teecee90 wrote:Latest position in regard to this is that the solicitor drawing up the trust deed has suggested that me and my cousin should not be trustees and have offered to act as trustees on our behalf. This is because we are both potential beneficiaries - anything left in the trust when the main beneficiary (my cousin) dies goes first to his brother (the other trustee), or if he does not survive then to me, or if neither of us survive, then to my children. Solicitors have said that we cant be trustees and potential beneficiaries - makes sense, although I have to wonder why the solicitor that drafted the will did not mention this at the time.

Anyway, the current solicitors have indicated that they would act as trustees free of charge - which I find somewhat difficult to believe so will be double checking this before deciding what to do. The other option is to appoint other family members that are not potential beneficiaries.

Nothing is ever straight-forward.



If your cousin and you agreed, then you could draw up a Deed of Variation of the will (not difficult) to exclude yourselves as potential beneficiaries, which would enable you to become trustees.
Agree with your comment about solicitors acting free of charge :lol:

PinkDalek
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Re: Setting up a trust

#168617

Postby PinkDalek » September 24th, 2018, 2:32 pm

teecee90 wrote:Latest position in regard to this is that the solicitor drawing up the trust deed has suggested that me and my cousin should not be trustees and have offered to act as trustees on our behalf. This is because we are both potential beneficiaries - anything left in the trust when the main beneficiary (my cousin) dies goes first to his brother (the other trustee), or if he does not survive then to me, or if neither of us survive, then to my children. Solicitors have said that we cant be trustees and potential beneficiaries - makes sense, although I have to wonder why the solicitor that drafted the will did not mention this at the time. ...



I am a Trustee of more than one Trust, where I am potentially a beneficiary as a long-stop. Perhaps the advice given is in view of the Trust Deed being for a person with a learning disability, I don't know, and/or might be to avoid any conflict of interest etc and to cover the points made by Clitheroekid here viewtopic.php?p=156473#p156473 but I'd be interested to see if Clitheroekid is able to make further comment on this.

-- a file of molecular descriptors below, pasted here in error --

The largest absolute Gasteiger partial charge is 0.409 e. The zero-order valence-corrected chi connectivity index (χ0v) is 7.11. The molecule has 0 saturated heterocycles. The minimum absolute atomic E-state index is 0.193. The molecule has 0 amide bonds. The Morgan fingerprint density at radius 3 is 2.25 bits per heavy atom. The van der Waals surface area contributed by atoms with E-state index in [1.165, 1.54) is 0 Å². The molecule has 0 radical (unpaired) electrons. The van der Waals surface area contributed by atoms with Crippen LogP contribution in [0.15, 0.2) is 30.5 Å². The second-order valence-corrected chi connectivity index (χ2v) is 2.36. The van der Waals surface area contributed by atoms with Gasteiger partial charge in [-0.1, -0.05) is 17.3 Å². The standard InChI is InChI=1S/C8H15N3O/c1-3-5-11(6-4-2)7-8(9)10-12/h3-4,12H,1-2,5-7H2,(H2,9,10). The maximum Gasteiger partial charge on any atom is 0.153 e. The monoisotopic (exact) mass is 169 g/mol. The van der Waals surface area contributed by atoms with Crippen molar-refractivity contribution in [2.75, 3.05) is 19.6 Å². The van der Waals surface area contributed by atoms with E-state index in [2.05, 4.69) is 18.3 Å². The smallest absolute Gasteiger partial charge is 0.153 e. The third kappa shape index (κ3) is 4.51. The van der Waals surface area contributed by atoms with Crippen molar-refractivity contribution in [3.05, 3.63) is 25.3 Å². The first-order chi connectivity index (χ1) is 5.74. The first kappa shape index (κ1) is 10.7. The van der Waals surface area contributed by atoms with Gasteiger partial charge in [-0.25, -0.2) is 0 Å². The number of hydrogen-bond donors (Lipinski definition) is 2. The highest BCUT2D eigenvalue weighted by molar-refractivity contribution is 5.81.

Did your new solicitor go into further detail as to why you can't be both or was it a advisory shouldn't?

Kantwebefriends
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Re: Setting up a trust

#170384

Postby Kantwebefriends » October 1st, 2018, 12:42 am

Jabd2001 wrote:I think you will just have to work through the main DIY brokers until you find one which will take a trust account - Hargreaves, Youinvest, ATS, interactive investors, Charles Stanley Direct all worth a try.
For cash, national savings take trust accounts. A very few other institutions do, again, needs going through each one individually.



Bath BS do, I believe. Maybe it's worth looking at your local BSs.

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Re: Setting up a trust

#170407

Postby Chrysalis » October 1st, 2018, 8:22 am

I’m sorry but I’d be very wary of the solicitor making a recommendation that is in their interest.
I am trustee for my children, and would stand to benefit if anything happened to them. I don’t consider that to be a conflict of interest and no professional advisor (we have had involvement from solicitors, accountants and financial planners) has ever suggested anything of the sort or proposed that they take our place as trustees.

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Re: Setting up a trust

#171404

Postby chris » October 4th, 2018, 1:30 pm

Hi TC

As a parent with a disabled son, I know that you have got to be really careful what sort of trust you set up for a person with a disability who is in supported living and is on benefits. Our solicitors who are specialists in disabled matters and have acted for us against the local authority made the point when asking what trust our will set up. Apparently if it is the wrong type, not only may your nephew lose his state benefits because he has too much savings but the LA may also assess his new means and take the capital to pay for his supported living.

Therefore make sure that you make it clear to your solicitor that you want a trust set up where this cannot happen (and if I recall rightly, a disabled trust bizarrely is the WRONG type of trust).

Sorry that I can't remember the correct form of trust but put it in writing to your solicitor so that they cannot claim not to have known.

Chris